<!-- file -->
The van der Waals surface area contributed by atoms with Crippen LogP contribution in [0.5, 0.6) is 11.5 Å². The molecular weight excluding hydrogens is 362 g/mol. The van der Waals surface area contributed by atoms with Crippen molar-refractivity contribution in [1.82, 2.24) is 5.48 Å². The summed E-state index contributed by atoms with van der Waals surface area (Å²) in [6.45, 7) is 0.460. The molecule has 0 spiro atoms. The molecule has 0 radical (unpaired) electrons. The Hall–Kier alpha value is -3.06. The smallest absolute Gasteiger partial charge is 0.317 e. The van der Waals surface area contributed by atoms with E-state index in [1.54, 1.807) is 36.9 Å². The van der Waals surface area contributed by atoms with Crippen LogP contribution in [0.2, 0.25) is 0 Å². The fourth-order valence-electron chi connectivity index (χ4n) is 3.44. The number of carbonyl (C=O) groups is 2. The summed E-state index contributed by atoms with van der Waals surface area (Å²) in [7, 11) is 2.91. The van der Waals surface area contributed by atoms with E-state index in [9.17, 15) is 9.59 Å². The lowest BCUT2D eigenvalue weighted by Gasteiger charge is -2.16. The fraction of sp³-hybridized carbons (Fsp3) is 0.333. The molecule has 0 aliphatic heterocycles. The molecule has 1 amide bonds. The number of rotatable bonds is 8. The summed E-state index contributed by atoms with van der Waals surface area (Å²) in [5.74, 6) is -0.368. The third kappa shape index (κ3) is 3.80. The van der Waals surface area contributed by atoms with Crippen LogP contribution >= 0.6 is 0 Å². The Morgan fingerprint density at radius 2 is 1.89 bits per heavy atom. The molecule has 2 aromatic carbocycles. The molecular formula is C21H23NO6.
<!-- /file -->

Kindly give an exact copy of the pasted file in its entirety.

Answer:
The van der Waals surface area contributed by atoms with Crippen LogP contribution in [0.5, 0.6) is 11.5 Å². The molecular weight excluding hydrogens is 362 g/mol. The van der Waals surface area contributed by atoms with Crippen molar-refractivity contribution in [1.82, 2.24) is 5.48 Å². The summed E-state index contributed by atoms with van der Waals surface area (Å²) in [6.45, 7) is 0.460. The molecule has 0 spiro atoms. The molecule has 0 radical (unpaired) electrons. The Hall–Kier alpha value is -3.06. The smallest absolute Gasteiger partial charge is 0.317 e. The van der Waals surface area contributed by atoms with E-state index in [1.54, 1.807) is 36.9 Å². The van der Waals surface area contributed by atoms with Crippen LogP contribution in [0.2, 0.25) is 0 Å². The fourth-order valence-electron chi connectivity index (χ4n) is 3.44. The number of carbonyl (C=O) groups is 2. The summed E-state index contributed by atoms with van der Waals surface area (Å²) in [7, 11) is 2.91. The van der Waals surface area contributed by atoms with E-state index in [9.17, 15) is 9.59 Å². The lowest BCUT2D eigenvalue weighted by Gasteiger charge is -2.16. The fraction of sp³-hybridized carbons (Fsp3) is 0.333. The molecule has 0 aliphatic heterocycles. The molecule has 1 amide bonds. The number of rotatable bonds is 8. The summed E-state index contributed by atoms with van der Waals surface area (Å²) in [5.74, 6) is -0.368. The third kappa shape index (κ3) is 3.80. The van der Waals surface area contributed by atoms with Crippen LogP contribution >= 0.6 is 0 Å². The Morgan fingerprint density at radius 2 is 1.89 bits per heavy atom. The molecule has 2 aromatic carbocycles. The molecular formula is C21H23NO6.